By far the cutest thing about the way Chinese people talk is all the ahs and lahs, the sais and mas, that I’ve been told over and over again by locals have “no meaning.” If pressed further, these locals will tell you (or really they will just agree with you if you propose the idea) that these particles add emotional meaning to the sentences they complete, and wikipedia agrees. They are spoken punctuation, spoken emoticons. Until the other day, when I discovered my particle theory, this was about as far as I got in figuring out why Canto is so particle-rich while English is so particle-poor.
You know how sarcasm and other subtleties that are so easy to express in speech fall flat in text? Emoticons solve that problem. But what if all that tone-of-voice stuff we use to express things like sarcasm, or soften our statements, make them more polite, clarify that they were said in jest, etc., what if all that stuff had the potential to change the semantic meaning of the words we use? In tonal languages, tones change the meaning of sounds, make them different words, as any Westerner who has ever tried to say the number 9 in Canto knows all too well. (Digression I can’t resist sharing: I once tried to use sarcasm in Cantonese when people were acting ridiculously afraid of the dog I was walking. I tried to say “It’s a dog, not a tiger,” but ended up saying, “It’s a penis, not an old lady.” How many tones does Canto have? Penis. Diu 😉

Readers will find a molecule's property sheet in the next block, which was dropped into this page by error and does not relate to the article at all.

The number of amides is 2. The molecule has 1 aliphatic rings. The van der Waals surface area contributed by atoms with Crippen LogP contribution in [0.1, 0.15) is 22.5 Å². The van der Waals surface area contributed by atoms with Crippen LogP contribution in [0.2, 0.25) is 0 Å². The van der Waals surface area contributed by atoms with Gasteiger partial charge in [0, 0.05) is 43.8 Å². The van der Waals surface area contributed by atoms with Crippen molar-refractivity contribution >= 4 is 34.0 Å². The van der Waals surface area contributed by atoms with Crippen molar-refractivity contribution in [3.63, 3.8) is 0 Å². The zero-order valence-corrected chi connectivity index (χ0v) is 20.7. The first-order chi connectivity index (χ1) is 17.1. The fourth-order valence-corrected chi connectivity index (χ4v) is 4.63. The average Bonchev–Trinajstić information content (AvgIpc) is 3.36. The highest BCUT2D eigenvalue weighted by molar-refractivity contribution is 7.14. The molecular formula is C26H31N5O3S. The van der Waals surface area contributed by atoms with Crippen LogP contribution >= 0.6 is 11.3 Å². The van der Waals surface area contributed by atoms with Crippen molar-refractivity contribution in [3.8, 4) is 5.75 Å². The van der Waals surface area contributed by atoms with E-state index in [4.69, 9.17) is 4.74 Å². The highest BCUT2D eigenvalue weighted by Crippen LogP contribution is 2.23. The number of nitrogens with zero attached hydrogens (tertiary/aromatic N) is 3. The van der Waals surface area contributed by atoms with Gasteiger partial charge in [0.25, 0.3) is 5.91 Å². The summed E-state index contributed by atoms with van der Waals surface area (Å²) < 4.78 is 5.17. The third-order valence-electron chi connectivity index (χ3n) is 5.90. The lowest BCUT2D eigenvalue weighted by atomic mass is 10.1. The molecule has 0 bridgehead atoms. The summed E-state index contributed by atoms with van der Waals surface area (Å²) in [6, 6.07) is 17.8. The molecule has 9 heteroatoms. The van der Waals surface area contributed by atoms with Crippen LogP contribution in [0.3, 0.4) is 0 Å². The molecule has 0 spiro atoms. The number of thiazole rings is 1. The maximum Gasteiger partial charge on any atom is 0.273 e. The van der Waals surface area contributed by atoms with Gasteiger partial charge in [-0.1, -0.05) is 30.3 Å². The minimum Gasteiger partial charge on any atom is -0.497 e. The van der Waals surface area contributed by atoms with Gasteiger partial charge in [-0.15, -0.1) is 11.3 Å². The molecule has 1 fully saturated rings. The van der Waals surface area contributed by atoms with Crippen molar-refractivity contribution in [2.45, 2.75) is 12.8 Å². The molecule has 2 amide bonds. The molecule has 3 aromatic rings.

Ergo, because Cantonese uses tones for semantic content, they are less available for expressing emotional content. But as the email/texting revolution has taught us, that emotional content must be expressed in normal day-to-day communications; in many instances it’s more important than the semantic content of our words. So Canto evolved a solution: lots of spoken emoticons, called particles, liberally and adorably used.